This also makes oysters the perfect party food. But while everyone loves the plump sweet flesh of a good oyster, no one wants to be the host who served a bad one. Here, a quick guide to picking out a fresh catch.
Oysters are highly perishable so it’s very important that you purchase wisely from a reputable supplier that specialises in oysters. Buy oysters directly from a seafood supplier or a fish market – depending on where you are – rather than a supermarket to avoid the middleman.
A clean fresh smell
When buying an oyster, it is key that you have the purveyor open one in front of you before buying them. A fresh oyster should be full of clear ocean water and have a neutral mineral smell. If it has a funky, strong, or unpleasant odour, do not even think about consuming it raw.
The beauty of an oyster is the brine, or what is referred to as the 'liquor'. When people put them in a tank, they are washing all of the brine and flavour out of the oyster, and replacing it with tank water which can be unsanitary. It makes the oysters live longer but significantly diminishes their quality.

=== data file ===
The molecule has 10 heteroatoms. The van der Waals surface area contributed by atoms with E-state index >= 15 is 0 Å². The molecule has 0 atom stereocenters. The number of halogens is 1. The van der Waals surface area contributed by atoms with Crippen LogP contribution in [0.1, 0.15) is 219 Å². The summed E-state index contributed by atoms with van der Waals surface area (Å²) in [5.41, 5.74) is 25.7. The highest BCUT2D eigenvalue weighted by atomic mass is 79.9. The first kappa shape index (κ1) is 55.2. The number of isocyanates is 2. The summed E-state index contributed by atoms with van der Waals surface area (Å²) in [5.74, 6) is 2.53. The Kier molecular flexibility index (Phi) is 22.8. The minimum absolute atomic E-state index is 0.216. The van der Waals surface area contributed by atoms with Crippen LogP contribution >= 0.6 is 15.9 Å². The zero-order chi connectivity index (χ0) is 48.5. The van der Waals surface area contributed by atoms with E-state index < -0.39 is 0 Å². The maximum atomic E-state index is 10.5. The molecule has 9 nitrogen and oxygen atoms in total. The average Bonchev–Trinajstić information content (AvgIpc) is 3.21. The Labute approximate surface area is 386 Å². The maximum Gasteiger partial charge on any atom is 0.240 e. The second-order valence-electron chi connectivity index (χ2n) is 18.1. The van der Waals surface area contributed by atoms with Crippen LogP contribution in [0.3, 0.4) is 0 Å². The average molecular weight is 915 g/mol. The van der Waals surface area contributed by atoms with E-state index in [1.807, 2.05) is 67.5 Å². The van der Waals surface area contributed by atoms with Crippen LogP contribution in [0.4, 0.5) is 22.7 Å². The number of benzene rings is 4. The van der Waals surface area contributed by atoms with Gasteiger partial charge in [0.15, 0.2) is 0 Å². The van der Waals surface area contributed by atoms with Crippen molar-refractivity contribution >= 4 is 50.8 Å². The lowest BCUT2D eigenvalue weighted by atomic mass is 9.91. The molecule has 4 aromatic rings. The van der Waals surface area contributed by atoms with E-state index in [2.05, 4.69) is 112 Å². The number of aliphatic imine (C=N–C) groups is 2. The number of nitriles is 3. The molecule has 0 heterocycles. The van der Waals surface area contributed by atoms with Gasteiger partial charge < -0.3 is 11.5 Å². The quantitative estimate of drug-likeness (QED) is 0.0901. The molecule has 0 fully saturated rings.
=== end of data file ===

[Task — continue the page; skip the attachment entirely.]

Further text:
Don't save them for last
The saying "keeping the best for last" definitely does not apply here. Oysters are best consumed within 24 hours in order to be safe. The best way to store oysters is in perforated pans at zero degrees with a bit of crushed ice over them. There should be proper elevation and drainage under the perforation so that the oysters do not “swim” in stagnant water.
Everybody enjoys their oysters in different ways. One way to serve oysters is "naked", which is with nothing on them or with just a touch of lemon juice. For plump meaty oysters, a little tabasco doesn’t hurt though. For larger parties, some other traditional condiments also could include freshly grated horseradish, cocktail sauce, fresh wasabi, or mignonette, which is basically vinegar with black pepper and minced shallots.
It is always a nice touch to serve salted crackers alongside them as well for an authentic oyster bar feel.